484 2753 4431 3080 1024 2275
427 4202 646
4536 2135 2820
Table lc. Address of Parity Bit Accumulators (Rate 3/9, N=7200)
1861 1874 3520 3810 1131 4520
4240 667 4548 4529 1593 3641
4334 2781 3360 2119 738 2254
3911 3674 1190 709 4191 3217
117 1009 1614 4367 3312 4406
2338 1288 2963 688 1468 2621
1374 1448 4186 1017 143 3197
4402 3009 4304 4295 984 4217
4238 3832 549 1644 2749 2678
1598 1520 1839 4743 157 1948
4179 1979 1719 1856 4418 2179
1617 1816 3506 4702 3483 4518
511 3674 2538 30 3511 3462
4602 1140 1658 1375 3286 3875
821 3597 4036 457 438 3454
3988 4006 1914 3859 2300 4164
2213 1347 265
2364 3896 1344
1554 3524 2530
4193 166 2314
491 346 940
4276 2940 4680
1556 2300 168
1124 4555 1916
Table Id. Address of Parity Bit Accumulators (Rate 4/9, N=7200)
2008 293 3872 167 1594
3813 1424 609 2395 1506
1743 2092 224 713 2779
2637 1184 2116 2442 2654
3216 2706 834 303 715
3660 402 281 2267 2709
2370 196 2745 1440 1641
205 869 969 1602 2455
500 746 473 2083 401
2363 2407 949 3080 2798
2508 3754 1843 2140 3094
3718 3841 1840 1981 2912
2924 3635 3716 1694 1101
89 3706 3127 355 3277
2340 1983 1277 683 3085
2053 1470 1113 137 2126
112 2781 3480 290 3611
3845 2772 3135 1663 3785 3270 1519 1930 2507 1236
3416 3907 3181 3213 2139
2644 2211 1799 158 591
1137 2645 3858 3884 1113
1975 3732 3417 3942 2570
708 2151 2179 2776 2302
566 3070 2455
3982 191 3388
618 2748 318
3871 1898 456
3688 1818 1665
2785 768 79
2568 3851 2966
3086 1531 3230
Table le. Address of Parity Bit Accumulators (Rate 5/9, N=7200)
22 1372 2500 1497 3032
2824 723 2075 3183 3122
1608 713 1500 653 436
19 409 2086 1634 544
51 2956 270 1918 1201
1067 464 175 753 2110
2978 1416 102 2352 485
1446 1846 1934 939 2781
777 1330 2608 456 766
2861 228 1863 1248 2525
2606 453 2538 2844 1437
1044 1177 1047 98 2259
3128 193 2673 15 311
874 3060 78 2231 1979
21 1699 2487 712 1678
1802 3143 2051 3017 1052
205 3166 787 66 3077
2194 2314 3034 2344 1311
432 1679 1866 359 2476
807 817 534 3090 317
2916 724 2905 1484 2623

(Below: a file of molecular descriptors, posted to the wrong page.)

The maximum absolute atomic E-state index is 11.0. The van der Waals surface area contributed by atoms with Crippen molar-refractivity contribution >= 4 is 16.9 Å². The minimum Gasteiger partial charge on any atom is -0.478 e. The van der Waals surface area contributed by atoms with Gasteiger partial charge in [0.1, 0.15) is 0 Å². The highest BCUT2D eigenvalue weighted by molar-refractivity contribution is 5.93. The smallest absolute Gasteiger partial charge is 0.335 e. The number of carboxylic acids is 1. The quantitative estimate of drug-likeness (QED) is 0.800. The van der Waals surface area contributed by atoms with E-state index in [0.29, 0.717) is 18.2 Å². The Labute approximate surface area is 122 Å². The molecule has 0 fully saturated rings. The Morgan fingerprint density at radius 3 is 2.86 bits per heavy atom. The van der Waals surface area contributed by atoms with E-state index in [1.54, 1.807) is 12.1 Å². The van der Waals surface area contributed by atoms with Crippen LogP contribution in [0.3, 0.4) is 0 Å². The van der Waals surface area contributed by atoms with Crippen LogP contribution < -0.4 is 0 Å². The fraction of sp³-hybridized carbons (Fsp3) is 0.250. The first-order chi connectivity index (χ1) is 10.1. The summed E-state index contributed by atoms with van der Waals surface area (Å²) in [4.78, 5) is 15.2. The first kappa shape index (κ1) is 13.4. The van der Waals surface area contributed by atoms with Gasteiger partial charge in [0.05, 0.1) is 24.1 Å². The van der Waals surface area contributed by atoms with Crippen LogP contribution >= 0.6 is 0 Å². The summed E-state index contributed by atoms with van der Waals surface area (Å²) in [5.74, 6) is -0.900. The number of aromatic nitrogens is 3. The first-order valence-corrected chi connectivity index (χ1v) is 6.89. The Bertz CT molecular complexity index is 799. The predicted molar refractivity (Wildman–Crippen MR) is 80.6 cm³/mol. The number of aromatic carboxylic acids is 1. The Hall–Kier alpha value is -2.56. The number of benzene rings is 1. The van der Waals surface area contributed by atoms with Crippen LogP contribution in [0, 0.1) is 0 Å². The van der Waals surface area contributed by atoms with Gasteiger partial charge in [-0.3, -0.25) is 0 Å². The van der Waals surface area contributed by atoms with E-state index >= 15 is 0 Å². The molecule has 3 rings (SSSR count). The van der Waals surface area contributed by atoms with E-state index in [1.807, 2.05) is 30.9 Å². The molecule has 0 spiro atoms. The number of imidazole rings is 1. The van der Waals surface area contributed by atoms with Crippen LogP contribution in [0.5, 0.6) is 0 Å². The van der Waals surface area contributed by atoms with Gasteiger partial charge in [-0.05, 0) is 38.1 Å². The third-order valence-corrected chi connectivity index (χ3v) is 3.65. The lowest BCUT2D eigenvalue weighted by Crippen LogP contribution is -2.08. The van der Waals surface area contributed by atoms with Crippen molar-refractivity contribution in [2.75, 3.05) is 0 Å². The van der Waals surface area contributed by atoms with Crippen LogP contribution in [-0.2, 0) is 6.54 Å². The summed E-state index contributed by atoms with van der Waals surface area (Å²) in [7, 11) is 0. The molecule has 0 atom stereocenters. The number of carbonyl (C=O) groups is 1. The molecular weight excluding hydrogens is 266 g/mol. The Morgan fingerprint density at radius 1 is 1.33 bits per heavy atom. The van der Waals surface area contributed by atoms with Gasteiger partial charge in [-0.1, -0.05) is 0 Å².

2697 373 901 1853 2019
1766 2373 1178 214 3089
1658 2786 1976 896 3199
737 1301 2300
1761 3195 476
1202 441 3081
1991 36 3008
2586 13 1120
1796 1883 2712
570 1407 2743
1630 3000 2811
504 1900 2512
2340 847 1718
2477 1798 1667
2356 1232 1411
971 1600 2271
853 1259 2932 140 929
1323 2508
Table If. Address of Parity Bit Accumulators (Rate 6/9, N=7200)
1748 1999 1640 1186 2169
1524 1385 355 1206 69
306 221 1341 1192 527
878 609 787 438 1841
359 1676 737 345 624
948 2037 2380 880 2010
1086 36 820 2297 635
496 1704 59 281 2334
1981 323 1318 1731 436
237 2198 418 13 1848
1973 106 142 1864 1155
424 2237 401 1990 2280
254 997 473 1799 102
1122 1894 1095 280 2177
2093 230 1495 1689 307
1872 1053 349 242 619
1965 1636 878 843 2305
1957 1869 2170 1491 1478
675 1521 2047 947 1346
374 405 746 639 2227
804 2296 853 2072 361
372 2259 2306 1867 479
191 558 1609 931 2196
372 1 681 1942 1388
2095 2127 1992
3 461 830
24 1069 1163
1033 822 1634
656 438 1503
721 135 2170
865 1419 1288
964 1453 1297
1536 2086 1100
1778 391 1291
1068 1655 365
410 419 1784
1949 1130 2095
2164 1338 236
1733 82 2038
1895 439 622
599 2338 2171
2047 642 260
868 572 800
1955 224 1329
2372 1818 56
656 594 2271
759 1426 1074
1852 1353 1671
2. The method of claim 1 wherein the encoding comprises generating nldpc— kldpc parity frame of the source data sequence, wherein the
Figure imgf000036_0001
generation of the parity bits comprises:
initializing parity bit accumulators for pQ, plt ... , Pnldvc-kldvc-i to zero;
accumulating information bit i0 at parity bit accumulator addresses specified in the first row of the table;
for the next group of M— 1 information bits, iy (y = 1, 2, ... , M— 1), accumulating each information bit at parity bit accumulator addresses
{x + (y mod M) * q] mod (uidpc — kidpc), wherein x denotes an address of a parity bit accumulator corresponding to the information bit i0, and wherein q and M are code-dependent constants and k = R * n (where R is the code rate);
accumulating iM at parity bit accumulator addresses specified in the second row of the table, and, in a similar manner as for the group of M— 1 information bits (above), accumulating each information bit of the next group of M— 1 information bits iz, z = (M + 1, M + 2, ... , 2M— 1) at parity bit accumulator addresses {x + (z mod M) * q] mod (nldpc— kldpc), wherein x denotes the address of the parity bit accumulator corresponding to the information bit iM (the entries of the second row of the table);
in a similar manner, for each subsequent group of M information bits, accumulating the information bits at parity bit addresses based on a next row of the table; and
after all of the information bits of the frame are accumulated, performing operations according to Vi = Vi ® Vi-i , wherein for i = 1, 2, ... , nldpc - kldpc - 1), each pt resulting from the operation for a given i is equal to the parity bit pt.